1. Baltes, P.B., Baltes, M.M., Freund, A.M., Lang, F.R.: The Measurement of Selection, Optimization, and Compensation (SOC) by Self-Report: Technical Report. Max Planck Institute for Human Development, Berlin (1999)Google Scholar
  2. Bardasi, E., Francesconi, M.: The impact of atypical employment on individual wellbeing: evidence from a panel of British workers. Soc. Sci. Med. 58(9), 1671–1688 (2004). doi: 10.1016/s0277-9536(03)00400-3 CrossRefPubMedGoogle Scholar
  3. Beck, A.T., Ward, C., Mendelson, M., Mock, J., Erbaugh, J.: An inventory for measuring depression. Arch. Gen. Psychiatry. 4(6), 561–571 (1961)CrossRefPubMedGoogle Scholar
  4. Benach, J., Benavides, F.G., Platt, S., Diez-Roux, A., Muntaner, C.: The health-damaging potential of new types of flexible employment:A challenge for public health researchers. Am. J. Public Health. 90(8), 1316–1317 (2000)PubMedCentralCrossRefPubMedGoogle Scholar
  5. Benach, J., Gimeno, D., Benavides, F.G., Martínez, J.M., del Mar Torné, M.: Types of employment and health in the European Union. Eur. J. Public Health. 14(3), 314–321 (2004). doi: 10.1093/eurpub/14.3.314 CrossRefPubMedGoogle Scholar
  6. Benyamini, Y., Leventhal, E.A., Leventhal, H.: Gender differences in processing information for making self-assessments of health. Psychosom. Med. 62(3), 354–364 (2000)CrossRefPubMedGoogle Scholar
  7. Bildt, C., Michélsen, H.: Gender differences in the effects from working conditions on mental health: A 4-year follow-up. Int. Arch. Occup. Environ. Health. 75(4), 252–258 (2002). doi: 10.1007/s00420-001-0299-8 CrossRefPubMedGoogle Scholar
  8. Blane, D.: The life course, the social gradient, and health. In: Marmot, M., Wilkinson, R.G. (eds.) Social Determinats of Health, 2nd edn., pp. 54–77. Oxford University Press, Oxford (2006)Google Scholar
  9. Boes, S., Wüthrich, K.: Do work conditions affect individual health? An economic valuation of job stressors and the work-life balance. (2012)Google Scholar
  10. Bound, J., Schoenbaum, M., Stinebrickner, T.R., Waidmann, T.: The dynamic effects of health on the labor force transition of older workers. Lab. Econ. 6, 179–202 (1999)CrossRefGoogle Scholar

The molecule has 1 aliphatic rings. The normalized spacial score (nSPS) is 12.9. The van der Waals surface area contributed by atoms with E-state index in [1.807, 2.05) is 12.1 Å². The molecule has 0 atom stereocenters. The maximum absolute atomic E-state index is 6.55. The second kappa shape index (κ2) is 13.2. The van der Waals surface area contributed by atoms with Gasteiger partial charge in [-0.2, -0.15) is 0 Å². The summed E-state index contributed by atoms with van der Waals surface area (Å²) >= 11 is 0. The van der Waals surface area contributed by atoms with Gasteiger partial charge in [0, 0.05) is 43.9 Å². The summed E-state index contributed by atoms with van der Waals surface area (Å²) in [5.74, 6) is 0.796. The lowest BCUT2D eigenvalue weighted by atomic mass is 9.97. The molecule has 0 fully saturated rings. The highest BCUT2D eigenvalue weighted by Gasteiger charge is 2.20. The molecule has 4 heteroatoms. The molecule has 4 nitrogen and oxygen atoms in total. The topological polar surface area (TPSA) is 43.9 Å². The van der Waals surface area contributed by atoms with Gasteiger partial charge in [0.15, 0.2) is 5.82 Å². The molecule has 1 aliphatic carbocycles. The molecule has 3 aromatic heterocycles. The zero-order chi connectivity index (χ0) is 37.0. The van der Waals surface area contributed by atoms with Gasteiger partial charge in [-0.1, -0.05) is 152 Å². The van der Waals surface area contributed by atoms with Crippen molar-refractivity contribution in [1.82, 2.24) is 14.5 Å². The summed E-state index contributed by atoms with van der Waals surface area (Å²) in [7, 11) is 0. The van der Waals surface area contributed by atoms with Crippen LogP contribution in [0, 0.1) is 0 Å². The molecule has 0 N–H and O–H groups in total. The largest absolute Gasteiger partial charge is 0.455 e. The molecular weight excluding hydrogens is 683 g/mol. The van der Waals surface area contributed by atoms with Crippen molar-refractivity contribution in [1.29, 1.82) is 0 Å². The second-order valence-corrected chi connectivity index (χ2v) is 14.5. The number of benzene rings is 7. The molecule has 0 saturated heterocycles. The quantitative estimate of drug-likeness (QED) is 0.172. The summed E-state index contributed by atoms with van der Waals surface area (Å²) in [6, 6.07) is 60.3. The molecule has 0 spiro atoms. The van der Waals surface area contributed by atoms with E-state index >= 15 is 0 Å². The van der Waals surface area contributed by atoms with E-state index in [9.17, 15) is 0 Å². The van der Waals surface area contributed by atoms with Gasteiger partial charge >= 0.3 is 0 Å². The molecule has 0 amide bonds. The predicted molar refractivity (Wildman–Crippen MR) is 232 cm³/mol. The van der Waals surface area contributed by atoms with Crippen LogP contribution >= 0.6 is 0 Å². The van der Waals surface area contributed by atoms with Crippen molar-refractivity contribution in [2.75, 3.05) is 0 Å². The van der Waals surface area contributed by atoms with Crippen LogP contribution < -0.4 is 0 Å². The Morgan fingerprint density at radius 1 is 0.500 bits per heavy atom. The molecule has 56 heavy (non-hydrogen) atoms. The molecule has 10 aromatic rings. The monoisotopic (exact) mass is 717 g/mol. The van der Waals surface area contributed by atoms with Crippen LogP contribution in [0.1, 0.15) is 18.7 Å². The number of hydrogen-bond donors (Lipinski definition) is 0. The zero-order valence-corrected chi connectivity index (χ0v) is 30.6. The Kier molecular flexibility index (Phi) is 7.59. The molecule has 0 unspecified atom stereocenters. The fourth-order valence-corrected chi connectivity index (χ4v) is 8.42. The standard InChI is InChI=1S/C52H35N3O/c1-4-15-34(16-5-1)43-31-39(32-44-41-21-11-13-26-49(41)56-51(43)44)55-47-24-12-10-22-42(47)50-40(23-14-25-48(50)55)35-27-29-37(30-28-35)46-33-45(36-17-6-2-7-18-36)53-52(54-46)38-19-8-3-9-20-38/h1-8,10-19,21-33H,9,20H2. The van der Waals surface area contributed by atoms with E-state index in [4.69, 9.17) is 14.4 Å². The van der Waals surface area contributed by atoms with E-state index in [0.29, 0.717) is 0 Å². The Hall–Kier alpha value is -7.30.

11. Braveman, P., Tarimo, E.: Social inequalities in health within countries: Not only an issue for affluent nations. Soc. Sci. Med. 54, 1621–1635 (2002)CrossRefPubMedGoogle Scholar
  12. Burghardt, A., Rauch, A., Tisch, A., Tophoven, S.: Belastungen am Arbeitsplatz: Wo Gefahren für die Gesundheit lauern. IAB Forum. 1/2014, 46–51 (2014)Google Scholar
  13. Burr, H., Rauch, A., Rose, U., Tisch, A., Tophoven, S.: Employment status, working conditions and depressive symptoms among German employees born in 1959 and 1965. International Archives of Occupational and Environmental Health online first (2014). doi:10.1007/s00420-014-0999-5Google Scholar
  14. Denton, M., Prus, S., Walters, V.: Gender differences in health: A Canadian study of the psychosocial, structural and behavioural determinants of health. Soc. Sci. Med. 58(12), 2585–2600 (2004). doi: 10.1016/j.socscimed.2003.09.008 CrossRefPubMedGoogle Scholar
  15. Dorner, M., Heining, J., Jacobebbinghaus, P., Seth, S.: The sample of integrated labour market biographies. Schmollers Jahrb. 130(4), 599–608 (2010). doi: 10.3790/schm.130.4.599 CrossRefGoogle Scholar
  16. du Prel, J.-B., Iskenius, M., Peter, R.: Are effort–reward imbalance and social isolation mediating the association between education and depressiveness? Baseline findings from the lidA-study. Int. J. Public Health. 59(6), 945–955 (2014). doi: 10.1007/s00038-014-0613-3 CrossRefPubMedGoogle Scholar
  17. Elder, G.H.J.: Perspectives on the life course. In: Elder, G.H.J. (ed.) Life Course Dynamics. Trajectories and Transitions, 1968–1980, pp. 23–49. Cornell University Press, New York (1985)Google Scholar
  18. Ettner, S.L.: New evidence on the relationship between income and health. J. Health Econ. 15(1), 67–85 (1996). doi: 10.1016/0167-6296(95)00032-1 CrossRefPubMedGoogle Scholar
  19. Fuchs, J., Söhnlein, D., Weber, B.: Demographic effects on the German labour supply. A decomposition analysis. In: IAB Discussion Paper 31/2008. Institut für Arbeitsmarkt- und Berufsforschung, Nürnberg, (2008)Google Scholar
  20. Fuchs, J., Söhnlein, D., Weber, B.: Rückgang und Alterung sind nicht mehr aufzuhalten. In: IAB Kurzbericht 16/2011. Institut für Arbeitsmarkt- und Berufsforschung, Nürnberg, (2011)Google Scholar